You mean having a failing build like this new project?


FWIW, Lucee has been around for several years. (prior to Rails) It originated as Railo; some issues with the company that owned Railo the company led to the same development team forking to Lucee.


> Lucee simplifies technologies like webservices (REST, SOAP, HTTP), ORM (Hibernate)...

Can Hibernate be simplified?

Yeah, it's totally behind the scenes and abstracted away (most CFML tags and functions are wrappers around open source libraries)

Ahhhh Lucee... An engine specifically designed by developers who refuse to learn/accept NodeJs.

I made a decent career as a ColdFusion developer for about 10-years. I embraced Lucee when it first was launched, and I still use it when I get in a bind.

But that being said, I bit the bullet about 3-years ago, and switched to NodeJS. It's simplicity and speed just doesn't compare.

The CF community has failed to realise that web pages don't really refresh anymore. We are in a world where JavaScript rules the front end, single-page apps are king. So the only useful part of CF is as an API engine, and frankly, NodeJS, Go Lang, Elixir, and Python will all run circles around it.

That's a little unfair since NodeJS was released 3 years after Lucee (then Railo). And probably the main usecase is more around people with stack loads of code already that they need to keep running. If you were a CF shop, throwing everything out and switching to Node was probably not a great use of your time, especially given that Node didn't even exist at the time! :-)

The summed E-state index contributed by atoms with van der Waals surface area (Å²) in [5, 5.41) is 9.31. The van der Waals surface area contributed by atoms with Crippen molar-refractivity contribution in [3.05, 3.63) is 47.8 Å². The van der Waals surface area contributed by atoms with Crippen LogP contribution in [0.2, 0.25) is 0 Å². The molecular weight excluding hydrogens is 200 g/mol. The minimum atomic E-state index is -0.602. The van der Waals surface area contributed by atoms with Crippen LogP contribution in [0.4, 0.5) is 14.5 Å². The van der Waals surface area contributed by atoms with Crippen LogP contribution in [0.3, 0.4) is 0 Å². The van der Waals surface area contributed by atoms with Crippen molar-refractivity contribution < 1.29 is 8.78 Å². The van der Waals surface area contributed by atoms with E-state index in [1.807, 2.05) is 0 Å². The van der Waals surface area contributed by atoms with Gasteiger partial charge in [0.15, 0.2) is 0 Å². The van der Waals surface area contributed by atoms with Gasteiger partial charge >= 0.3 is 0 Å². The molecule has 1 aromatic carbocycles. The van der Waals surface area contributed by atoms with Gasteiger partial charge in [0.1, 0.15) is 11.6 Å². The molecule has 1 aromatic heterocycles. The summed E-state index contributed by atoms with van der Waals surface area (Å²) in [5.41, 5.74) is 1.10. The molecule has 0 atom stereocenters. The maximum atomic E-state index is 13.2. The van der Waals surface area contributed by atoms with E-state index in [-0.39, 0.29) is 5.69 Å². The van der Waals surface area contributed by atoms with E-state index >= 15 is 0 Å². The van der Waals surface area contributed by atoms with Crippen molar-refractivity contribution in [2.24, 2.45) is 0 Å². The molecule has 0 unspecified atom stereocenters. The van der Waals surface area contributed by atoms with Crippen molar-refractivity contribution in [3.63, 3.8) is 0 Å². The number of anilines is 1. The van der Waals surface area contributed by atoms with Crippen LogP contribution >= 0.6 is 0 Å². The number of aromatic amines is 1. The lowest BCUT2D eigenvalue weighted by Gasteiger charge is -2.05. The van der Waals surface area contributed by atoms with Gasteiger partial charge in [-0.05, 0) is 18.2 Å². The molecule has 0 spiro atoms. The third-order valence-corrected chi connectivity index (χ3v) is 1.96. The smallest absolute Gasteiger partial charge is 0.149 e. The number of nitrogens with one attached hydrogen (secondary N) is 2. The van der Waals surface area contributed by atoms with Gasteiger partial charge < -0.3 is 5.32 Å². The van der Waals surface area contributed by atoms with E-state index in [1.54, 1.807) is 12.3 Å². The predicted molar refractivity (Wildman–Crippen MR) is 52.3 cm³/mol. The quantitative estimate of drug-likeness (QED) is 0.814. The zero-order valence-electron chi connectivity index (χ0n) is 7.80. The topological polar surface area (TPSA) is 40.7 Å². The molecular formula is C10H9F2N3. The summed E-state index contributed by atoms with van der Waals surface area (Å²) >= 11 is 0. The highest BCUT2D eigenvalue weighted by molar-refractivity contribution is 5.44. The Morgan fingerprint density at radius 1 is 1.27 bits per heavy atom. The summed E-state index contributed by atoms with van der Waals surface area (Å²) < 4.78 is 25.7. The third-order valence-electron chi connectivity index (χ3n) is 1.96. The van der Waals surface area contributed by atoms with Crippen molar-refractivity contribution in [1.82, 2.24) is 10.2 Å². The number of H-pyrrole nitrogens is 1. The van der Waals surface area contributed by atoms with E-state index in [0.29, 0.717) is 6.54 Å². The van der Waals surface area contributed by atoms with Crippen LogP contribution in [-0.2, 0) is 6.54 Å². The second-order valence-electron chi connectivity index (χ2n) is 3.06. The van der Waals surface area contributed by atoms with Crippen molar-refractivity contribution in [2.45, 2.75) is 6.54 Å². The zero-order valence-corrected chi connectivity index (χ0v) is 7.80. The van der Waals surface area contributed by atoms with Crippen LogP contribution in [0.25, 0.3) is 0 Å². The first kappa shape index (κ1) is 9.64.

try not to break your arm patting yourself on the back.

I switched from ColdFusion years ago as my primary language cause of the job market (as i'm sure many others have), not because it is a bad language OR because it was tag based. to be completely honest, ColdFusion itself is an outstanding product and STILL is so easy for a barrier of entry and setup.

the things (to me) that are kill it a) the price is ridiculous, b) they never officially supported a framework in the era of MVC (ColdBox, FW/1, CFWheels would all have made a good candidate) and c) they never listened to their developers about features to implement.


I'll add that when Adobe CF introduced a "richer" script syntax, it wasn't complete and along the lines of too little, too late. This is where MACR stagnated. Had CF introduced a full blown scripting language in the early 2000's, CF would certainly have a little more staying power these days, especially with open source implementations like Lucee.

The biggest problem for ColdFusion is that there was a time (2008-ish) that the open source web development world innovated and evolved by leaps and bounds around it and CF stood still. One of CF's biggest selling points was that it wasn't open source and that it wasn't PHP. I'm not knocking PHP; the reality was that there were a ton of companies that would steer clear or open source projects back in the mid-2000s. If you were doing "enterprise" web development in 2003-2005, you were either doing Classic ASP, Java, or ColdFusion.

> An engine specifically designed by developers who refuse to learn/accept NodeJs.

You do realize Railo (which Lucee forked from) was first released in 2004?